•She acknowledged distrust between minority communities and police, and "systemic" problems in Portland like homelessness and mental health issues.
•"As your new chief of police, you will see me implementing several strategies that promote positive interactions between the police and our communities in order to build trust and legitimacy. We will continue to utilize technology and social media to reduce crime and enhance public trust. And I will ensure solid policy and oversight exists to safeguard accountability and transparency. Additional training, at all levels, to include the prioritization of de-escalation. To ensure every Portland Police Bureau employee is performing at their optimum level. Lastly, an intentional focus on officer safety and wellness is paramount to achieve our goals. True community policing is a philosophy that will be interwoven into the fabric of the Portland Police Bureau."
•Despite only being here since October, "I say with confidence that the Portland Police Bureau is moving in a positive direction." She highlighted data-based decision making, protests and demonstrations "with little-to-no incidents," and the effort to strengthen training.
•Outlaw, hired at 41, called out people who were apparantly questioning her ability to be police chief at such a young age: "I wonder if anyone else asked Mark Zuckerberg about his age when he founded Facebook?"
Note: Mark Zuckerberg's young age when he started Facebook has been discussed. A lot. The origin story of Zuckerberg starting Facebook as a college sophomore is mentioned in nearly every profile of him ("in February 2004, when Zuckerberg was a 19-year-old sophomore at Harvard, he started a Web service from his dorm," wrote Time when they named him Person of the Year in 2010, for example).
•Outlaw was upset with the wording of a Mercury headline from October ("Danielle Outlaw Wants a Helper"). The story was about how she wanted to reorganize the structure of the bureau, creating a new "deputy chief" position (what we called a "helper") for day-to-day operations, so she can "focus on the strategic goals of the organization." She implied using the term "helper" to describe the new position was sexist and she said that she views herself as the "CEO" of the PPB, saying "I wonder if the deputy chief of my male counterparts in major cities throughout this country are referred to as helpers, rather than the true number two in any CEO or COO relationship?"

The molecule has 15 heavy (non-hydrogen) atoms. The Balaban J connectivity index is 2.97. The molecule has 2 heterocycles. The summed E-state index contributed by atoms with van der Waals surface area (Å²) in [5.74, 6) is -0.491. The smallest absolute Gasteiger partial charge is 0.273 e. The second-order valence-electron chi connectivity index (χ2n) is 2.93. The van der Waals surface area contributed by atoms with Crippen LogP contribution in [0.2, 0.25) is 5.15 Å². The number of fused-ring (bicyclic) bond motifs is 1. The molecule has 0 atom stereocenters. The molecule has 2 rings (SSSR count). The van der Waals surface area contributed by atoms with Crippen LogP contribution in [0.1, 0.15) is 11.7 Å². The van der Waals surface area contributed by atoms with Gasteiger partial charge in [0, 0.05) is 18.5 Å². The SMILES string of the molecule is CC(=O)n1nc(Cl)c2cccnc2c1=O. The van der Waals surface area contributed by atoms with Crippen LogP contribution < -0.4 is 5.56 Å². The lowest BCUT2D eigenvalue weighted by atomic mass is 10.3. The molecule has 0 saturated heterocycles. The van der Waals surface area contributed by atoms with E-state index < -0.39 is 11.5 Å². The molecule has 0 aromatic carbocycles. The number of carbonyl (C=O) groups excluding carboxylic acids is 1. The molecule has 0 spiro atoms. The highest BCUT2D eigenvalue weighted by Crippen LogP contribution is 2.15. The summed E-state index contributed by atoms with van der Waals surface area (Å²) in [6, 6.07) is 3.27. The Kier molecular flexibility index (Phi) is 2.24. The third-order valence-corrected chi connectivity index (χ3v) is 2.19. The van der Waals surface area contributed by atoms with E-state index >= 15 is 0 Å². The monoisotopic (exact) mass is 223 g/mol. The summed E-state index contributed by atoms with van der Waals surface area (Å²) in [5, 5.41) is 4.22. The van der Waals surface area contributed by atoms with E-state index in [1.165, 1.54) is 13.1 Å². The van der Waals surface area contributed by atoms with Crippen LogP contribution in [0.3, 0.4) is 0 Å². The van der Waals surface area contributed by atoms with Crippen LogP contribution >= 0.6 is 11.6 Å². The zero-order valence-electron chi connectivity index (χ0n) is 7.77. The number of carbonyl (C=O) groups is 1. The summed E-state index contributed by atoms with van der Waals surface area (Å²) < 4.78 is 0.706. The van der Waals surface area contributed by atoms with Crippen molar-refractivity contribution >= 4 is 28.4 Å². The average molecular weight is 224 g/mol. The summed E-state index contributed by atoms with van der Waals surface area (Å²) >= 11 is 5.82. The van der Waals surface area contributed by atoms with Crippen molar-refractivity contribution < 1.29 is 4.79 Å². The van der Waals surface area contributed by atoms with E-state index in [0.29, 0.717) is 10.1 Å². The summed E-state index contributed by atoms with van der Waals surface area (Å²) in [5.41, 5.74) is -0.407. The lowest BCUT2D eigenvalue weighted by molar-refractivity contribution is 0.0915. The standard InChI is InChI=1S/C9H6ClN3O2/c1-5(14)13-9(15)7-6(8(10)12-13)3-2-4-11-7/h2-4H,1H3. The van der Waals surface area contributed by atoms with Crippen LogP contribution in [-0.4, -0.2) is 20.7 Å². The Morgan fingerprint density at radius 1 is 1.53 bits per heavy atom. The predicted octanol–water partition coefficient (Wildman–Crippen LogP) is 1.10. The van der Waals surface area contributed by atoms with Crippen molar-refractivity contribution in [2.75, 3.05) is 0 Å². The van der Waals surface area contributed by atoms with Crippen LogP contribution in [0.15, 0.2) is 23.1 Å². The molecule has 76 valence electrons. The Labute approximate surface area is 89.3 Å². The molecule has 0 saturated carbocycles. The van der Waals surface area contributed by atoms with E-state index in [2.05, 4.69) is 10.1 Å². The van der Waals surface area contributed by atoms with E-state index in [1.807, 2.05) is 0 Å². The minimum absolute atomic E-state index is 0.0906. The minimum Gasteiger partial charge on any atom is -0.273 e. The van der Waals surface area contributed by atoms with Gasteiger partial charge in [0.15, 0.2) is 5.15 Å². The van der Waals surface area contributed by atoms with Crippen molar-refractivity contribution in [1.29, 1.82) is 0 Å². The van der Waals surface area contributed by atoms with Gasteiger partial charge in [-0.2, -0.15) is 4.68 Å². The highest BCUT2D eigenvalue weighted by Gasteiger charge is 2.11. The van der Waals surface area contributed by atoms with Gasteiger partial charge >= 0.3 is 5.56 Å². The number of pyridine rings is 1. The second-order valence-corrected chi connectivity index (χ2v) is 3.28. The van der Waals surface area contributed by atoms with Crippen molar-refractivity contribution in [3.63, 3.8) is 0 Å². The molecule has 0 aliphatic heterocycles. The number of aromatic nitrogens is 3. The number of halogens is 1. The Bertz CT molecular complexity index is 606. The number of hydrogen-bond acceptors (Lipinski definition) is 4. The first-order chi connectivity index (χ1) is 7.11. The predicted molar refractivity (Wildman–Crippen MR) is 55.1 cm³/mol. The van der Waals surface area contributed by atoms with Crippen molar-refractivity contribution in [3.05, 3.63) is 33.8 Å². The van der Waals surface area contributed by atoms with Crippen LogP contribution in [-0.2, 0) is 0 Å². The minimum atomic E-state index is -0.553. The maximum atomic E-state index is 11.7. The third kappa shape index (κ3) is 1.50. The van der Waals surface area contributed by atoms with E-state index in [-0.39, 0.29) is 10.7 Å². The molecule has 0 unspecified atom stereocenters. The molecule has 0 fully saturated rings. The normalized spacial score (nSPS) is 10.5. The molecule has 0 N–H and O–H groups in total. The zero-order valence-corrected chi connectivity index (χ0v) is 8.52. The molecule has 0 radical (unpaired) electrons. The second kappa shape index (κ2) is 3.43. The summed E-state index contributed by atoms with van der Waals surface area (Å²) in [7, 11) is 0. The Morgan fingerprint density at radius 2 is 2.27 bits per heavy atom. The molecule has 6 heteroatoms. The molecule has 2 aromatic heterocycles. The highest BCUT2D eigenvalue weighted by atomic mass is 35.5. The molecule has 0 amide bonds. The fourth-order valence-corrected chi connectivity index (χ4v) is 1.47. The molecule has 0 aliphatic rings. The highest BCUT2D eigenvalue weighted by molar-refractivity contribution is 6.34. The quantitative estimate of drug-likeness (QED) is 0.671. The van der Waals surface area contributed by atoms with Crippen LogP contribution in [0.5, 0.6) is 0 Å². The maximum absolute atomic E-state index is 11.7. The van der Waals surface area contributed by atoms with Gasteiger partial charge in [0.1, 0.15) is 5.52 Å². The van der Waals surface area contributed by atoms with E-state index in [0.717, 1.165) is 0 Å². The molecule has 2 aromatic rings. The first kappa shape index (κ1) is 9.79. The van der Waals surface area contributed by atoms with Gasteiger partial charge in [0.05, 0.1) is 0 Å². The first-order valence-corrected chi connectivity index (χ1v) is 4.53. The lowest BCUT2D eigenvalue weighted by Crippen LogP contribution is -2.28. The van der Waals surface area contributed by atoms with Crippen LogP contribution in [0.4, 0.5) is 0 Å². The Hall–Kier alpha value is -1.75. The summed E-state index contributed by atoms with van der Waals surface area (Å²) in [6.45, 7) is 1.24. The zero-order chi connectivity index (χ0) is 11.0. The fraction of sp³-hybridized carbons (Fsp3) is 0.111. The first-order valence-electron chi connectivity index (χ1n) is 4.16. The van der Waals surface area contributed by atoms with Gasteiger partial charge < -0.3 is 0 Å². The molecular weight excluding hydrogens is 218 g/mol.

•"Together, we can continue to raise the bar and set the standard of policing as we contribute to this noble profession on national and global levels."
•She thanked her family. She thanked Mayor Ted Wheeler, who hired her, for "entrusting me to be a part of your vision. I see it. I get it. Together, we will get there."
•Her closing remarks: "Think about your role in ensuring success as a community. What is it? What does it look like? Because I can't do this by myself, I won't do it by myself. I've accepted my role, and I'm hear for the long haul. As you all know, we get more accomplished working together than against one another. You have my word that I will carry out my duties the best of my ability each and every day, and it will be done with grace, with mercy, with kindness, with compassion, with courage, with honor, and integrity..."